You’re close friends with The Pains of Being Pure at Heart who you recently supported at the Buffalo Bar. How did that come about?

The gig couldn’t have been simpler. We just got a message from Sean at Fortuna Pop! asking us to play the gig as The Pains had requested us to do it. Me and Caroline said yes to it before we even checked to see if the rest of the band could play it. There was no way we would’ve turned that down. We’ve been good friends with The Pains for about three years now. We’ve played gigs together in the US and the UK, slept on their floors, drank all their beer. We always have a good time when we see them and it’s always great to just hang out with them and catch up on what we’ve all been doing.

You’ve released a few EPs so far rather than a debut album. Why did you take this approach rather than recording a long player?

After we’d recorded the first three tracks that appeared on the debut single, we just decided to get them out there as quick as possible for people to hear, rather than sit about and wait until we had enough material for a debut album. We also really like 7” singles. They’re a great snapshot, and you can get what you’re trying to say across. We’ll actually be starting work on the debut album though pretty soon.

Reverence, Severance and Spite is due out in October on Squirrel Records. What can we expect from the compilation?

All the single tracks released so far, and much louder than they appear on the vinyl. That’s one good thing about CDs – you can release your music without compromising the volume. We like to give people value for money too, so we’re recording a bunch of new songs to sit alongside the single tracks. There’ll be about 16 or 17 tracks on there in total.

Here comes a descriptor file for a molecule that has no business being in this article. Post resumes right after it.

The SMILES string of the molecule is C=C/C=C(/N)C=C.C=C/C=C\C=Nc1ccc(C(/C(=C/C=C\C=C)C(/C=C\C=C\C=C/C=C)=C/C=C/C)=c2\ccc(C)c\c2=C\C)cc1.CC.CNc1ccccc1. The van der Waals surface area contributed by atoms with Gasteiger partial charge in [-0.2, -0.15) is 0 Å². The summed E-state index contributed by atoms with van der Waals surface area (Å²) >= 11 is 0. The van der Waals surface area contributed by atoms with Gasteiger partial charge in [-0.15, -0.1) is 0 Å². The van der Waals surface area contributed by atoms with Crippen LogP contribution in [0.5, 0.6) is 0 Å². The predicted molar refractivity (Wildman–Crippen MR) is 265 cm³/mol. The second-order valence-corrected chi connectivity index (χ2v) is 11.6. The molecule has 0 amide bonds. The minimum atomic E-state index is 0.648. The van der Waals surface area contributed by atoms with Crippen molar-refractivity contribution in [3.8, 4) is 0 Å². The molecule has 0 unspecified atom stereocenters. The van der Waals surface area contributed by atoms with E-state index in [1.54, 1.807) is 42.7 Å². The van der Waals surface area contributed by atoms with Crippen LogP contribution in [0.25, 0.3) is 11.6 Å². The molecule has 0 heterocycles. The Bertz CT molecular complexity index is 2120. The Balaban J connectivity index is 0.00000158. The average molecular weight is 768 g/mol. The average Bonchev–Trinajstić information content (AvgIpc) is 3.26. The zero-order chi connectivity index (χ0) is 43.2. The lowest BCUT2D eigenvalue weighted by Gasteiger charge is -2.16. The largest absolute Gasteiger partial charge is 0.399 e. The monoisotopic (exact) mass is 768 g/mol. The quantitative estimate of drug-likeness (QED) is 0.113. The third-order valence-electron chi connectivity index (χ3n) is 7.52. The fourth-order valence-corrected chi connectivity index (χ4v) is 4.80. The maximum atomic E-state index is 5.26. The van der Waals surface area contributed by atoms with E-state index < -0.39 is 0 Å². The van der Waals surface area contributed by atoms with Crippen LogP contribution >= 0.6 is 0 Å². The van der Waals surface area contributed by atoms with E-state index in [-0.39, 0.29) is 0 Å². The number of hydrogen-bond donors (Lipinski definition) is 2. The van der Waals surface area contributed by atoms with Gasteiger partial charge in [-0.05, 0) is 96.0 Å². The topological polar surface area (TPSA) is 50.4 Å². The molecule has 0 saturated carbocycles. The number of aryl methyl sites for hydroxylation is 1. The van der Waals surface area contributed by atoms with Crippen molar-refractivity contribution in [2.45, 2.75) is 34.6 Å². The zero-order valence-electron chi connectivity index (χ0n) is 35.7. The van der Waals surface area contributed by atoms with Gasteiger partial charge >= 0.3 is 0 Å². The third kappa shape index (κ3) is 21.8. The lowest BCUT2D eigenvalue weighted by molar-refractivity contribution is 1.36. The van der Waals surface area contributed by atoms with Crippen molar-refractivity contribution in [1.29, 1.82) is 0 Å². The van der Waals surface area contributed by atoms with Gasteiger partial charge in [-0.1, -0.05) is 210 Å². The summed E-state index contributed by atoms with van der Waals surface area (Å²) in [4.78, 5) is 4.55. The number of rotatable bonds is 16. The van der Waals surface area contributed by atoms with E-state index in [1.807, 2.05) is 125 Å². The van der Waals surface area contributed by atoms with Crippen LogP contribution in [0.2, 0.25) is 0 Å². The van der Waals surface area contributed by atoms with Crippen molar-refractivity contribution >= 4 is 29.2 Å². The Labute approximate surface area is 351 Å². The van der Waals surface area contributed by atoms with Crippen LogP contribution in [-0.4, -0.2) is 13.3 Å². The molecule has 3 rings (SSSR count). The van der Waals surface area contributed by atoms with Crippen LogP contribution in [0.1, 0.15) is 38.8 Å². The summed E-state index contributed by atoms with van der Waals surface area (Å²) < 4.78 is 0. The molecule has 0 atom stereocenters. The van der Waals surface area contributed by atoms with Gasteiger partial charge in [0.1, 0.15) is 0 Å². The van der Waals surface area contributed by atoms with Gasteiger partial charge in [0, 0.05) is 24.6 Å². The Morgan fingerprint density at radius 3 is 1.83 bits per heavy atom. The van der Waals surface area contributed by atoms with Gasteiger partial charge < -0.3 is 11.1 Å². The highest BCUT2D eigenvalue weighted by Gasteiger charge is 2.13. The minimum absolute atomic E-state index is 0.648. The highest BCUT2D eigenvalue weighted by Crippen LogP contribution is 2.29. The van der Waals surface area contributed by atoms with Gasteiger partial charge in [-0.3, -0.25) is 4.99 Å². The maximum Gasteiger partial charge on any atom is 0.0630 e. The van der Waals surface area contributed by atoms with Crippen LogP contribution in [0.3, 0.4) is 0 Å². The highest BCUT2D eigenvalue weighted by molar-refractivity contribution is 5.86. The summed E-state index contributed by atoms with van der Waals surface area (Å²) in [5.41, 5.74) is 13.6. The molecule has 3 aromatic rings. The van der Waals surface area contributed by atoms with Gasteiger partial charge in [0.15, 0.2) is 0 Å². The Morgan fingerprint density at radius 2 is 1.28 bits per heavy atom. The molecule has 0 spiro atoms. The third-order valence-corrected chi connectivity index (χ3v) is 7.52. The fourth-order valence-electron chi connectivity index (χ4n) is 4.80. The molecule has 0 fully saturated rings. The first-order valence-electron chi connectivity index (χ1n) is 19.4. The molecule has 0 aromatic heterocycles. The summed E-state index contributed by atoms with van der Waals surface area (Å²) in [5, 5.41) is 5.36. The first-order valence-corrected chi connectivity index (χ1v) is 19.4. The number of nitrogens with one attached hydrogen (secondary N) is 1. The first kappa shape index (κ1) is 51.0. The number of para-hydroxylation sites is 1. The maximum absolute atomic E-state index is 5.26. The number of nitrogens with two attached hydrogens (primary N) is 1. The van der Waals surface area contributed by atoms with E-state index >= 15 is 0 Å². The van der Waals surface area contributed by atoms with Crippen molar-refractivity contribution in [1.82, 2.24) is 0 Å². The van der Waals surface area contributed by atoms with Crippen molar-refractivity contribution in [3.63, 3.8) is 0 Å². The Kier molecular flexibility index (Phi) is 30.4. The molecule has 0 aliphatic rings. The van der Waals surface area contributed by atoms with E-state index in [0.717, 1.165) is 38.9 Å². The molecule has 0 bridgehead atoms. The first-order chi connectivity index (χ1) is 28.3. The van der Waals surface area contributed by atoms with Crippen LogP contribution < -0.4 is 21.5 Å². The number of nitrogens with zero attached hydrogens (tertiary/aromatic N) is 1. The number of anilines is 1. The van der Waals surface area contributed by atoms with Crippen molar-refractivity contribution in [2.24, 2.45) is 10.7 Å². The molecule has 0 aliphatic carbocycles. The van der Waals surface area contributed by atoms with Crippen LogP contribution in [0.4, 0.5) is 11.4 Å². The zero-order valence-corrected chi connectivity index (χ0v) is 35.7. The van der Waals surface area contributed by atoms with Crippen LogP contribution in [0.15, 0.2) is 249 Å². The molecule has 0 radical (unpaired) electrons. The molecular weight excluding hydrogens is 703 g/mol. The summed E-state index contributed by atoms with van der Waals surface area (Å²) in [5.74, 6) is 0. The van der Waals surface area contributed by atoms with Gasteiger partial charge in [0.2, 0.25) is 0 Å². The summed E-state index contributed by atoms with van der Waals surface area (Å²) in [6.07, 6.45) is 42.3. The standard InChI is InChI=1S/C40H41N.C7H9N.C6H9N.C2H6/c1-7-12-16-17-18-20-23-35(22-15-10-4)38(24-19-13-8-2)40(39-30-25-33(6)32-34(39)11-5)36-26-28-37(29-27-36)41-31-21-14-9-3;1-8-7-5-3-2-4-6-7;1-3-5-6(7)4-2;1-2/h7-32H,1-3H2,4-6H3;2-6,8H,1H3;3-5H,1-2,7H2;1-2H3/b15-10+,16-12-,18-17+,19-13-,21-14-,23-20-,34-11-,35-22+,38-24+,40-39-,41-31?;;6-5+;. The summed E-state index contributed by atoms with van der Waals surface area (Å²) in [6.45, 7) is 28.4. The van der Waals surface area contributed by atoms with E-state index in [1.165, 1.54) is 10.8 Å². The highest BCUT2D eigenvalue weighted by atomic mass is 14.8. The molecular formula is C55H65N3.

You’re supporting The Primitives at the ICA in a few weeks time. Were they an influence on the band?

Definitely. The Primitives have just always been there. They were one of the first bands I really got into when I was about 14 or 15 years old, buying all their albums and singles from a great little second hand record shop in Leeds that’s now sadly closed down. Every band me and Caroline have been in has been compared with The Primitives. In a way, it feels like we finally should be sharing a stage with them. We’re all really looking forward to that gig.

They’ve followed a spate of mid-eighties bands that have recently reformed (The Wake, The Vaselines, Pooh Sticks etc.). Could you ever see either The Blanche Hudson Weekend or The Manhattan Love Suicides reforming in 25 years time?

To be honest, no. I never say never, but both myself and Caroline believe that when a band we’re in splits up, it should always remain that way. I’m not against other bands reforming if it works for them though, as long as they’re not just doing it for the money.

And finally, when will we hear “Grip of Fear” live?

Not sure. We’ll definitely play it at some point, but every time we try to play it when we get together, it sounds a bit… well… crap. I’m starting to think the version we captured in the studio that ended up on the single was a bit of a fluke.


How has your well earned rest been since the release of Flight Paths?

Well it hasn’t been so much of a “rest” as a bit of a hiatus to allow us to work on the other things. Dan, Ian and Jonny all play in other bands, all of which have been busy lately; me, Andy and Dan are involved in the running of the Indietracks festival and Ian in London Popfest and Spiral Scratch, and we’ve generally all had personal stuff going on too, such as buying houses!

With so many of you involved in different bands (I count eight) is it hard to get all of you in the same room to practise and work on new songs?

Is it really eight? Wowsers. It’s not been as hard as you’d think. Our rehearsal dates have clashed on occasion, but it always seems to work out. When we have new songs, Andy, Ian and me usually get together first to work on the melody and guitar, then Dan and Jonny add the rhythm section once that’s all sorted, so the five of us don’t always have to be together. When we do though, we’re usually pretty focused so it all comes together very quickly. Then we reward ourselves with a nice cold pint and a bag of crisps.

I hear you’re working on your second album. Tell us more about it.